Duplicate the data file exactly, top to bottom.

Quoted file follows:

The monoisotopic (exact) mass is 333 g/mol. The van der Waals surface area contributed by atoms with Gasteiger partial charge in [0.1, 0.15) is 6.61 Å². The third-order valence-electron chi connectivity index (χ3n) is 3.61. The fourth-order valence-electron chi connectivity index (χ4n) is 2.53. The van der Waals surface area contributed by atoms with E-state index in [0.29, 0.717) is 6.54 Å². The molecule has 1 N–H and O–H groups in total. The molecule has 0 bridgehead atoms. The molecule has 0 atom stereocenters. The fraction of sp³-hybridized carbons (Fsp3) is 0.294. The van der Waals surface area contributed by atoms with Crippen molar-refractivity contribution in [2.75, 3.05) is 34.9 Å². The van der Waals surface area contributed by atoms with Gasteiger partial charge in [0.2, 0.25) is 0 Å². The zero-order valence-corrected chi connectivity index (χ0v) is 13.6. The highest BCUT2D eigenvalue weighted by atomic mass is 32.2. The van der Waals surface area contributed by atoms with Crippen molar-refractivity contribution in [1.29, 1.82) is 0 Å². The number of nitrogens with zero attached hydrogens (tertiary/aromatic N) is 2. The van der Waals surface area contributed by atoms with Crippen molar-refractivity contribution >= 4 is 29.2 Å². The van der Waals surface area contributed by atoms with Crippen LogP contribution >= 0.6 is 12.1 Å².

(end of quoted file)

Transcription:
The monoisotopic (exact) mass is 333 g/mol. The van der Waals surface area contributed by atoms with Gasteiger partial charge in [0.1, 0.15) is 6.61 Å². The third-order valence-electron chi connectivity index (χ3n) is 3.61. The fourth-order valence-electron chi connectivity index (χ4n) is 2.53. The van der Waals surface area contributed by atoms with E-state index in [0.29, 0.717) is 6.54 Å². The molecule has 1 N–H and O–H groups in total. The molecule has 0 bridgehead atoms. The molecule has 0 atom stereocenters. The fraction of sp³-hybridized carbons (Fsp3) is 0.294. The van der Waals surface area contributed by atoms with Crippen molar-refractivity contribution in [2.75, 3.05) is 34.9 Å². The van der Waals surface area contributed by atoms with Gasteiger partial charge in [0.2, 0.25) is 0 Å². The zero-order valence-corrected chi connectivity index (χ0v) is 13.6. The highest BCUT2D eigenvalue weighted by atomic mass is 32.2. The van der Waals surface area contributed by atoms with Crippen molar-refractivity contribution in [1.29, 1.82) is 0 Å². The number of nitrogens with zero attached hydrogens (tertiary/aromatic N) is 2. The van der Waals surface area contributed by atoms with Crippen molar-refractivity contribution >= 4 is 29.2 Å². The van der Waals surface area contributed by atoms with Crippen LogP contribution >= 0.6 is 12.1 Å².